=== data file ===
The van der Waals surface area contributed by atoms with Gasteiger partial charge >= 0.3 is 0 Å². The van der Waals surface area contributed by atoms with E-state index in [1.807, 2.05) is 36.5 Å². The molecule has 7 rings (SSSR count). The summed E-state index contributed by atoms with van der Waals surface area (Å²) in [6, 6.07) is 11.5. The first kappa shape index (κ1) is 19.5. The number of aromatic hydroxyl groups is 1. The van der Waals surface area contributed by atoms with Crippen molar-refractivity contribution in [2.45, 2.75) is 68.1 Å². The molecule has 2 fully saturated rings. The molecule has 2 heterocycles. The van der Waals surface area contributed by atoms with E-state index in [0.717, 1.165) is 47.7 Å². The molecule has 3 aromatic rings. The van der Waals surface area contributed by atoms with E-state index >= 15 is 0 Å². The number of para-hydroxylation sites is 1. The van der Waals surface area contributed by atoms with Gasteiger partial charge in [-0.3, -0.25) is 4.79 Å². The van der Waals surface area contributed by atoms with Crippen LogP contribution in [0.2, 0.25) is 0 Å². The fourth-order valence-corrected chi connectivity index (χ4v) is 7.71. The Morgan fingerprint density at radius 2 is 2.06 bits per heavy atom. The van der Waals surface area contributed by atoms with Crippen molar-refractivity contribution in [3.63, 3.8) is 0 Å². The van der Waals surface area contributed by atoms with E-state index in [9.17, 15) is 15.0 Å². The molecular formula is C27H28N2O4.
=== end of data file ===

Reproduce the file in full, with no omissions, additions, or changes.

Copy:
The van der Waals surface area contributed by atoms with Gasteiger partial charge >= 0.3 is 0 Å². The van der Waals surface area contributed by atoms with E-state index in [1.807, 2.05) is 36.5 Å². The molecule has 7 rings (SSSR count). The summed E-state index contributed by atoms with van der Waals surface area (Å²) in [6, 6.07) is 11.5. The first kappa shape index (κ1) is 19.5. The number of aromatic hydroxyl groups is 1. The van der Waals surface area contributed by atoms with Crippen molar-refractivity contribution in [2.45, 2.75) is 68.1 Å². The molecule has 2 fully saturated rings. The molecule has 2 heterocycles. The van der Waals surface area contributed by atoms with E-state index in [0.717, 1.165) is 47.7 Å². The molecule has 3 aromatic rings. The van der Waals surface area contributed by atoms with E-state index >= 15 is 0 Å². The number of para-hydroxylation sites is 1. The van der Waals surface area contributed by atoms with Gasteiger partial charge in [-0.3, -0.25) is 4.79 Å². The van der Waals surface area contributed by atoms with Crippen LogP contribution in [0.2, 0.25) is 0 Å². The fourth-order valence-corrected chi connectivity index (χ4v) is 7.71. The Morgan fingerprint density at radius 2 is 2.06 bits per heavy atom. The van der Waals surface area contributed by atoms with Crippen molar-refractivity contribution in [3.63, 3.8) is 0 Å². The van der Waals surface area contributed by atoms with E-state index in [9.17, 15) is 15.0 Å². The molecular formula is C27H28N2O4.